I was reserving a post on the garden of the Ropes Mansion, built in 1727, considerably altered (especially the interior) in the nineteenth century, and under the stewardship of the Peabody Essex Museum since the late 1970s, for a bit later in the summer, but when I walked through it the other night I felt that it should be captured NOW. The house and the garden are on upper Essex Street, just a few doors down from the misnamed “Witch House”, and the garden gate is almost always open to the public. The garden was laid out in 1912 by the prominent Salem horticulturalist John Robinson, whose own house and garden were only steps away on Summer Street (now sadly subdivided and hardtop). It is always referred to as a Colonial Revival garden, meaning that it is characterized by the use of “old-fashioned” flowers from the Colonial era (hollyhocks!) bursting forth from defined beds, accessed by axial paths, and all enclosed by at least one (hopefully brick) wall. Indeed, the Ropes Garden has all that and more: 22 garden beds, a nice mix of traditional annuals (for color) and perennials, a wisteria arbor-bench, a pond, lots of gravel paths, and older shrubs and trees, adorned with helpful zinc labels.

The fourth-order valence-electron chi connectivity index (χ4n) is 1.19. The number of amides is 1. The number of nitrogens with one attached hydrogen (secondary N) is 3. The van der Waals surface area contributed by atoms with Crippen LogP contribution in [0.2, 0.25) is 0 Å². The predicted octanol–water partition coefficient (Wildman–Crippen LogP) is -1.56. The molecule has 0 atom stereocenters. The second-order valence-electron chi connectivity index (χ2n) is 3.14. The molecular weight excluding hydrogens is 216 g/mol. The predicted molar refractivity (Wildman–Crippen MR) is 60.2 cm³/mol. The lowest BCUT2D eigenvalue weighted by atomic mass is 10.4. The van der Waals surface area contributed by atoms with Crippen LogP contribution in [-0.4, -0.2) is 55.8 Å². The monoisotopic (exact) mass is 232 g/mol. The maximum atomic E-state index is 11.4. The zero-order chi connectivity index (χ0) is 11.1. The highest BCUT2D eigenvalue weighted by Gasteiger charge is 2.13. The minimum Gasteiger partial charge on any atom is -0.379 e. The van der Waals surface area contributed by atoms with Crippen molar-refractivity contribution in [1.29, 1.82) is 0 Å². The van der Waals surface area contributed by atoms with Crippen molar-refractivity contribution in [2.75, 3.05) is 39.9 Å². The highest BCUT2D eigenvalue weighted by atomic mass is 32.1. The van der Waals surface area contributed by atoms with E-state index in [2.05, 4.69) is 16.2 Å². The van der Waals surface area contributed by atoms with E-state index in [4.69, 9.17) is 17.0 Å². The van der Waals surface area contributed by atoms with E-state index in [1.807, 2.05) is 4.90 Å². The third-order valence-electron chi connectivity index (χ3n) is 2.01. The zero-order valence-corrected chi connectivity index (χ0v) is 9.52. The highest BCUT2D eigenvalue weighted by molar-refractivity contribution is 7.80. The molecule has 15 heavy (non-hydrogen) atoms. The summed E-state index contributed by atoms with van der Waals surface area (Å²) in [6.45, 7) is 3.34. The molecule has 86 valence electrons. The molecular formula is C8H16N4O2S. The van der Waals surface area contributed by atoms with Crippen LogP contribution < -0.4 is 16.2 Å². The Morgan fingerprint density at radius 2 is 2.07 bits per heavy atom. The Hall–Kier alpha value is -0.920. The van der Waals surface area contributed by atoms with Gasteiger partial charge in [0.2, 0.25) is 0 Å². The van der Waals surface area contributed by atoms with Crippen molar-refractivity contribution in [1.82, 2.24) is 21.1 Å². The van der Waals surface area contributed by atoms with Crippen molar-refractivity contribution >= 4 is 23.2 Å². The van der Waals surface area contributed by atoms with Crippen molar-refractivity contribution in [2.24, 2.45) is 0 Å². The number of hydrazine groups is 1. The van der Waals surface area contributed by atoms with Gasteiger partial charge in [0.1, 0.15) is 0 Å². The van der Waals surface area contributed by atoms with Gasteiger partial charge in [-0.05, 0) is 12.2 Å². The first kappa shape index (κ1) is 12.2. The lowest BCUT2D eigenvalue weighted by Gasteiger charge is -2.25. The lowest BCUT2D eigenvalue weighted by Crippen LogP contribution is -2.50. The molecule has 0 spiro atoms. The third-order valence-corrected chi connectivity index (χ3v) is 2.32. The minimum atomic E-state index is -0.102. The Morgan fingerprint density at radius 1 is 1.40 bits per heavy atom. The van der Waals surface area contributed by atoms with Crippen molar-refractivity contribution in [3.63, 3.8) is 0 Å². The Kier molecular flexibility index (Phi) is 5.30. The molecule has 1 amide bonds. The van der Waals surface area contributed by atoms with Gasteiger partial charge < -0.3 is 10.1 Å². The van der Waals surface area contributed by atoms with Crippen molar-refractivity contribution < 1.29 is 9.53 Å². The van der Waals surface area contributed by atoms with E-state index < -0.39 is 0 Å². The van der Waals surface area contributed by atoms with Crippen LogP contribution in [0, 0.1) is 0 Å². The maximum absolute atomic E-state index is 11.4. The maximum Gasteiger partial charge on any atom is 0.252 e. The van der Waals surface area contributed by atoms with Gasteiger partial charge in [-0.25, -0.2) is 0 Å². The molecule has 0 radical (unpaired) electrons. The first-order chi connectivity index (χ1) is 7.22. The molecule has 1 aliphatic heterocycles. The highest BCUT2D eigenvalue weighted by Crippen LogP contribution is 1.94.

A few photographs of the house, today and in the early and mid-twentieth century, to set the scene. I really do think that the Ropes Mansion is one of the most beloved of all the older Salem house museums, because of its accessible Essex Street location, its “haunted” reputation, and the fact that it narrowly escaped serious damage only a couple of years ago when a malfunctioning heat gun started a fire during a paint-removal process. The quick and effective response of the Salem Fire Department earned them a historic preservation award from Historic Salem, Inc. last year.
And now for the garden. It was quite renown in the first half of the twentieth century, owing to the popularity of the Colonial Revival and “Grandmothers’ Gardens”, so I’ve included a few hyper-colorful postcards as well as contemporary shots, taken in the early evening. The backdrop of the garden when looking north is a wonderful Federal brick house that has been virtually abandoned for 20 years or so, but is showing signs of life lately.